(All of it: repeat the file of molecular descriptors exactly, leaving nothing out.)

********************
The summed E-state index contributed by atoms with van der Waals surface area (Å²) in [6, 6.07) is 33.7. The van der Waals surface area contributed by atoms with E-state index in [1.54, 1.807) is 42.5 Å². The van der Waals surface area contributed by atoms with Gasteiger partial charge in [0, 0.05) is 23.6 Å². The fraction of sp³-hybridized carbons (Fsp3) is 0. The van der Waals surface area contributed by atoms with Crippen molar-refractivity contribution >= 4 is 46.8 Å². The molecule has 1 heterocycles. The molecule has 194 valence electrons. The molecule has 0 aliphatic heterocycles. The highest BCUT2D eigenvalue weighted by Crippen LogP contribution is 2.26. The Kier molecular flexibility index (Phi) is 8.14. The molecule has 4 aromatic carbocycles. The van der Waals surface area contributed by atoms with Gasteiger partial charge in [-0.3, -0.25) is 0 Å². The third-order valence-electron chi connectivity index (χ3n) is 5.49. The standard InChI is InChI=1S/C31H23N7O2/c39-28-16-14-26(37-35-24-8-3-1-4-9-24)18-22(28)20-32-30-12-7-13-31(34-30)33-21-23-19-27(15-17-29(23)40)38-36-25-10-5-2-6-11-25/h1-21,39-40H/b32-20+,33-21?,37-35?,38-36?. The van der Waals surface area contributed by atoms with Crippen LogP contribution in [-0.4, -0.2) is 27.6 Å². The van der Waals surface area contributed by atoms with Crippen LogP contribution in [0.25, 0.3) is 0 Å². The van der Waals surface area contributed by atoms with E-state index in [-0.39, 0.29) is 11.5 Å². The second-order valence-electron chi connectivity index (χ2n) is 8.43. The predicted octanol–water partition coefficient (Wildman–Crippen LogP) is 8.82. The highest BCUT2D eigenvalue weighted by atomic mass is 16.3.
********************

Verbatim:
The summed E-state index contributed by atoms with van der Waals surface area (Å²) in [6, 6.07) is 33.7. The van der Waals surface area contributed by atoms with E-state index in [1.54, 1.807) is 42.5 Å². The van der Waals surface area contributed by atoms with Gasteiger partial charge in [0, 0.05) is 23.6 Å². The fraction of sp³-hybridized carbons (Fsp3) is 0. The van der Waals surface area contributed by atoms with Crippen molar-refractivity contribution >= 4 is 46.8 Å². The molecule has 1 heterocycles. The molecule has 194 valence electrons. The molecule has 0 aliphatic heterocycles. The highest BCUT2D eigenvalue weighted by Crippen LogP contribution is 2.26. The Kier molecular flexibility index (Phi) is 8.14. The molecule has 4 aromatic carbocycles. The van der Waals surface area contributed by atoms with Gasteiger partial charge in [-0.3, -0.25) is 0 Å². The third-order valence-electron chi connectivity index (χ3n) is 5.49. The standard InChI is InChI=1S/C31H23N7O2/c39-28-16-14-26(37-35-24-8-3-1-4-9-24)18-22(28)20-32-30-12-7-13-31(34-30)33-21-23-19-27(15-17-29(23)40)38-36-25-10-5-2-6-11-25/h1-21,39-40H/b32-20+,33-21?,37-35?,38-36?. The van der Waals surface area contributed by atoms with Crippen LogP contribution in [-0.4, -0.2) is 27.6 Å². The van der Waals surface area contributed by atoms with Crippen LogP contribution in [0.25, 0.3) is 0 Å². The van der Waals surface area contributed by atoms with E-state index in [-0.39, 0.29) is 11.5 Å². The second-order valence-electron chi connectivity index (χ2n) is 8.43. The predicted octanol–water partition coefficient (Wildman–Crippen LogP) is 8.82. The highest BCUT2D eigenvalue weighted by atomic mass is 16.3.